If you pull down on the load lifters and the harness straps come off your shoulders, you have pulled too much.
Adjust the Sternum Straps
Finally, it’s time to adjust the sternum straps. If the chest straps are movable, position them at the top of your chest. Tighten the sternum strap to position the shoulder straps snugly but not too tight that it could restrict breathing.
How to Pack Your Gear Correctly
Packing your hiking backpack correctly will go a long way in making sure you’re comfortable. Even the best pack on the market won’t fit a poorly packed bag.
Once you have your pack adjusted, you can start packing it with gear. Packing your gear correctly is like a game of Tetris.
It requires strategy and careful placement. Here is a breakdown of where you will want to pack your gear in your pack:
- Bottom Zone: Good for bulkier gear and items not needed until camp
- Middle Zone: Best for heavier, denser items
- Top Zone: Good for larger essentials you will need on the trail
- Pockets: Good for gear that you will need often
Bulky items that you won’t need access to until camp should go on the bottom of your pack. These items include:
- Sleeping bags
- Sleeping pads
- Any layers, such as long underwear, that you plan to sleep in
- Camp shoes
Packing these items towards the bottom of the pack also creates a shock absorbent system that will have your back and pack thanking you.
Heavier gear that you won’t need access to on your hike should go in the middle of your pack. These items include:
- Bear canister
- Camp meals
- Cook set
- Water reservoir unless you have a separate compartment
Placing heavier gear in the middle of the pack helps create a stable center of gravity. Placed too low, and gear can make your pack sag. Place too high, and gear will make your pack top heavy.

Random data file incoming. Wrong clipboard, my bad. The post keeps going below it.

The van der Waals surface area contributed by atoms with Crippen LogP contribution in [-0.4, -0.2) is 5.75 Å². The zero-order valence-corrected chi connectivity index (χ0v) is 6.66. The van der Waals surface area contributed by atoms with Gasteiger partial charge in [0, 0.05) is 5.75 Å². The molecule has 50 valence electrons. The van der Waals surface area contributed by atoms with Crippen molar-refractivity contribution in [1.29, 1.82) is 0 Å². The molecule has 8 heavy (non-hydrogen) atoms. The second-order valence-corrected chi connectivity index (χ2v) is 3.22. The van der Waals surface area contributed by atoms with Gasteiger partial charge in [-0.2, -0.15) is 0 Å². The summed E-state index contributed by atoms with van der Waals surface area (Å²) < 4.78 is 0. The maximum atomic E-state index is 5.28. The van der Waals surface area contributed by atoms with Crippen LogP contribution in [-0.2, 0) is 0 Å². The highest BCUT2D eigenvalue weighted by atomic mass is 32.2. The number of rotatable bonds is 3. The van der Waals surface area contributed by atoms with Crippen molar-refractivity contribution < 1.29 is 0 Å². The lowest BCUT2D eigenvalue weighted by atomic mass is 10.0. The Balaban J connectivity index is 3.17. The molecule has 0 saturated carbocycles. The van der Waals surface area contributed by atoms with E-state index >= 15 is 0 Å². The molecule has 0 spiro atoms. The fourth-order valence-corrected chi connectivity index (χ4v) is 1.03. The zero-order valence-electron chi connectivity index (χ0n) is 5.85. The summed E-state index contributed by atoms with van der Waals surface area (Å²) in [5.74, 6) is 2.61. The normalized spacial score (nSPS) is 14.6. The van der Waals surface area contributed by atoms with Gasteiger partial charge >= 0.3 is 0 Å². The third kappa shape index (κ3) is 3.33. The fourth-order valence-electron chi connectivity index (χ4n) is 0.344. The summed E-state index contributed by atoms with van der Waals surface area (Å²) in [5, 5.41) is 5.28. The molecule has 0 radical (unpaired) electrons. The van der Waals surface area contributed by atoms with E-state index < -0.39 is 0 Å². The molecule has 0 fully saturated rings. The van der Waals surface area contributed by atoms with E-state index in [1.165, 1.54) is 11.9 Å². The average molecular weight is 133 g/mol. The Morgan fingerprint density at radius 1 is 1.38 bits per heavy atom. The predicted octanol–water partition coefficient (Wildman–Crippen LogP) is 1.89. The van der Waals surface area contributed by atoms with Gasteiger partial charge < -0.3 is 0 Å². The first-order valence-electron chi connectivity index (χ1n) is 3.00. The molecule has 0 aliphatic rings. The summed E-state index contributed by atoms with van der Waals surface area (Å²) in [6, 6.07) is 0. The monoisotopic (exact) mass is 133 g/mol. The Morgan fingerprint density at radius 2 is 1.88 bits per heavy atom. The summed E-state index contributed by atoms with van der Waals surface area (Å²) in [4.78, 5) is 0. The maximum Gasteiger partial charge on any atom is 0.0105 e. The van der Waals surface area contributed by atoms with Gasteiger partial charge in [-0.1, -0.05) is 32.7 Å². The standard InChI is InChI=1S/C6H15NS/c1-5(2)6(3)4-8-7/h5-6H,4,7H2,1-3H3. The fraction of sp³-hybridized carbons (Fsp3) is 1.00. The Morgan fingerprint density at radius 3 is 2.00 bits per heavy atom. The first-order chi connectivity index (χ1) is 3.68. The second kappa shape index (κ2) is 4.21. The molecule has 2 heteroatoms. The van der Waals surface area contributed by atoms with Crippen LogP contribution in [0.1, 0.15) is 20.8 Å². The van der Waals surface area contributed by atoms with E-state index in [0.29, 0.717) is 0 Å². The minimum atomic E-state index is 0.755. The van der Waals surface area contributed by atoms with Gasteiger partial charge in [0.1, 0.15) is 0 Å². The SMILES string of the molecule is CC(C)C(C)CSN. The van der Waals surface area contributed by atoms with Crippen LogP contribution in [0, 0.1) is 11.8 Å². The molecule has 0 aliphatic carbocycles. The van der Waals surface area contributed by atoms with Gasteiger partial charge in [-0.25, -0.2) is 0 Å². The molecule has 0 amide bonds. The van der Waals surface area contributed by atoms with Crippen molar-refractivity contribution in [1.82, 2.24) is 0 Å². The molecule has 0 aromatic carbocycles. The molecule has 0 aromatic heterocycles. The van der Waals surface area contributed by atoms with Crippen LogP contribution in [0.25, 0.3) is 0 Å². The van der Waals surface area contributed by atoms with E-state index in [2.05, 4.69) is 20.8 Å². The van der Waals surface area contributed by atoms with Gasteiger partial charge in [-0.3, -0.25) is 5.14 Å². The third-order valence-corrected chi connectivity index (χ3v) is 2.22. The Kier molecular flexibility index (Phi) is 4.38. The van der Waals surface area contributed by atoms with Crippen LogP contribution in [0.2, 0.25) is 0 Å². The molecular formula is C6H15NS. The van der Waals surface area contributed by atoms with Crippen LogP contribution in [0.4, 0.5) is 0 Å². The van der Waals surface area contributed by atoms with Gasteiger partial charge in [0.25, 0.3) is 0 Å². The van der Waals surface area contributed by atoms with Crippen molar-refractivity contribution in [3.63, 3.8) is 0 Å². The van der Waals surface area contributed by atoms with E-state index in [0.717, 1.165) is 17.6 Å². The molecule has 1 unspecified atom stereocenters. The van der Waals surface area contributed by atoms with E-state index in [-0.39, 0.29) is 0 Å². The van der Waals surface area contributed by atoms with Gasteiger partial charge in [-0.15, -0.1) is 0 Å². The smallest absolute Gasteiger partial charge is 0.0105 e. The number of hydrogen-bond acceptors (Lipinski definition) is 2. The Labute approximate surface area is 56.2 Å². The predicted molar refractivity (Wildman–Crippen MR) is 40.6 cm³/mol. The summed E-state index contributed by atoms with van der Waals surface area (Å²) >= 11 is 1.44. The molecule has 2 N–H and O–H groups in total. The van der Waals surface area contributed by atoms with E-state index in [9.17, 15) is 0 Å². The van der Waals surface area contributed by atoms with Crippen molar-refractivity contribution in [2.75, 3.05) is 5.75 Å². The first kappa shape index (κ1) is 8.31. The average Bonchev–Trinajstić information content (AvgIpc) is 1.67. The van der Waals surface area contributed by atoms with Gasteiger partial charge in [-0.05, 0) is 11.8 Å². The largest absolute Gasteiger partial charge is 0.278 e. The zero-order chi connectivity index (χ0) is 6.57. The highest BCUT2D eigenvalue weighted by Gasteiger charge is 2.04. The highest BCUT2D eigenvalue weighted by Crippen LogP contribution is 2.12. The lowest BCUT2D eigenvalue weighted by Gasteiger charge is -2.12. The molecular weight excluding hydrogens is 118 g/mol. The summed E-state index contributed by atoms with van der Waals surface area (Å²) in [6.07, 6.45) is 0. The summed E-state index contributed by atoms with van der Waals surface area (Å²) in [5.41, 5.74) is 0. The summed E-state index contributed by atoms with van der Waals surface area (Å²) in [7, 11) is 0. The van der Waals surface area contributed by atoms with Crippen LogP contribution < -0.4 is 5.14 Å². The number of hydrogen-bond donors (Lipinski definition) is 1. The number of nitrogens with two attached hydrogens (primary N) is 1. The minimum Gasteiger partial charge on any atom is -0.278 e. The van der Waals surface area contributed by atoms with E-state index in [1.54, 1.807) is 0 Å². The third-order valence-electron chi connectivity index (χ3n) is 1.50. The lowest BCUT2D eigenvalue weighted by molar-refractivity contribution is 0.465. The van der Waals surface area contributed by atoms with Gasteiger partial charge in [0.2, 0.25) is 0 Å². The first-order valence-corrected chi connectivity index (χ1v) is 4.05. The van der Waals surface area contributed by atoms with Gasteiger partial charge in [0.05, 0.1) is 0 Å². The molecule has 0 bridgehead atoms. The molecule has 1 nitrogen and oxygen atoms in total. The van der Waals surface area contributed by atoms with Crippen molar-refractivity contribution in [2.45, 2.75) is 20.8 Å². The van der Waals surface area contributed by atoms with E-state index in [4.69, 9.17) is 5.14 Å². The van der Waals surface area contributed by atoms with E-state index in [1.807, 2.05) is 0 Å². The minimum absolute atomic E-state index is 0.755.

To keep these heavier items from shifting around while hiking, use softer items such as a tent fly or extra clothing to create a buffer.
Bulky, trail essentials should be placed in the top of the pack. These items include:
- Insulated jacket
- Fleece top and pants
- Water filter or purifier
- Toilet supplies (toilet paper and trowel)
- First aid kit
Packs differ in the pocket features they provide. Some have top lips, front pockets, mesh side pockets, and hip belt pockets. These pockets are great for storing smaller trail essentials such as:
- A Map & Compass
- Sunscreen & Sunglasses
- Water bottles
- Bug spray
- Lip balm
- Rain cover
- Car keys
Some packs come with a mesh front pocket that is great for storing your wet rain jacket so it doesn’t get the contents of your pack wet.
The last step to making your hiking backpack more comfortable is tightening the compression straps.
Compression straps are designed to squish the load closer to the pack frame, bringing the weight and contents of the pack closer to your body for better weight transfer and comfort.
You don’t have to break in a hiking backpack, but you do need to break in hiking boots. In our guide, we show exactly how to break them in correctly.
Your hiking backpack is uncomfortable and painful because it’s not fitted or packed the right way. With a few adjustments, you should be able to hike most of the day without any pain.
If you have any other tips we’d love to hear them. Feel free to leave a comment and I’ll add them to the list.
Do you need help finding the right pack for you? Make sure to check out our Ultimate Guide to Choosing the Right Hiking Backpack.